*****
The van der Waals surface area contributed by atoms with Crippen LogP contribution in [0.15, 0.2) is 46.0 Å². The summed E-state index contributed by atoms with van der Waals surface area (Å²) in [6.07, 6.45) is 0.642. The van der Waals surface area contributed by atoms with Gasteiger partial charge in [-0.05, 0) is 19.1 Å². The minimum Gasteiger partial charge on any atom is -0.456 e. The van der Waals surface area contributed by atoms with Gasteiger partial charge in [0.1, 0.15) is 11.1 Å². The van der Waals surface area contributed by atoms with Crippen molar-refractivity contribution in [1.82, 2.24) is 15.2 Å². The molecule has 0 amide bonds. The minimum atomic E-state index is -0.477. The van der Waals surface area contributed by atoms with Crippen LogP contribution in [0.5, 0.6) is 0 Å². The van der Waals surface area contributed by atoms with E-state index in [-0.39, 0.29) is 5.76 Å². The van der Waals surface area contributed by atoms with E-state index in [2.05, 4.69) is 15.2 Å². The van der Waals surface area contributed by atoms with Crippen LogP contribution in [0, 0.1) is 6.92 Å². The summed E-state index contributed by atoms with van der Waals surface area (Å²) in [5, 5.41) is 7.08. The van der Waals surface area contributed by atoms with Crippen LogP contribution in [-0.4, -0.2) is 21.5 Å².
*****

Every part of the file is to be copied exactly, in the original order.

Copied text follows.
The van der Waals surface area contributed by atoms with Crippen LogP contribution in [0.15, 0.2) is 46.0 Å². The summed E-state index contributed by atoms with van der Waals surface area (Å²) in [6.07, 6.45) is 0.642. The van der Waals surface area contributed by atoms with Gasteiger partial charge in [-0.05, 0) is 19.1 Å². The minimum Gasteiger partial charge on any atom is -0.456 e. The van der Waals surface area contributed by atoms with Gasteiger partial charge in [0.1, 0.15) is 11.1 Å². The van der Waals surface area contributed by atoms with Crippen molar-refractivity contribution in [1.82, 2.24) is 15.2 Å². The molecule has 0 amide bonds. The minimum atomic E-state index is -0.477. The van der Waals surface area contributed by atoms with Crippen LogP contribution in [0.5, 0.6) is 0 Å². The van der Waals surface area contributed by atoms with E-state index in [-0.39, 0.29) is 5.76 Å². The van der Waals surface area contributed by atoms with E-state index in [2.05, 4.69) is 15.2 Å². The van der Waals surface area contributed by atoms with Crippen LogP contribution in [0, 0.1) is 6.92 Å². The summed E-state index contributed by atoms with van der Waals surface area (Å²) in [5, 5.41) is 7.08. The van der Waals surface area contributed by atoms with Crippen LogP contribution in [-0.4, -0.2) is 21.5 Å².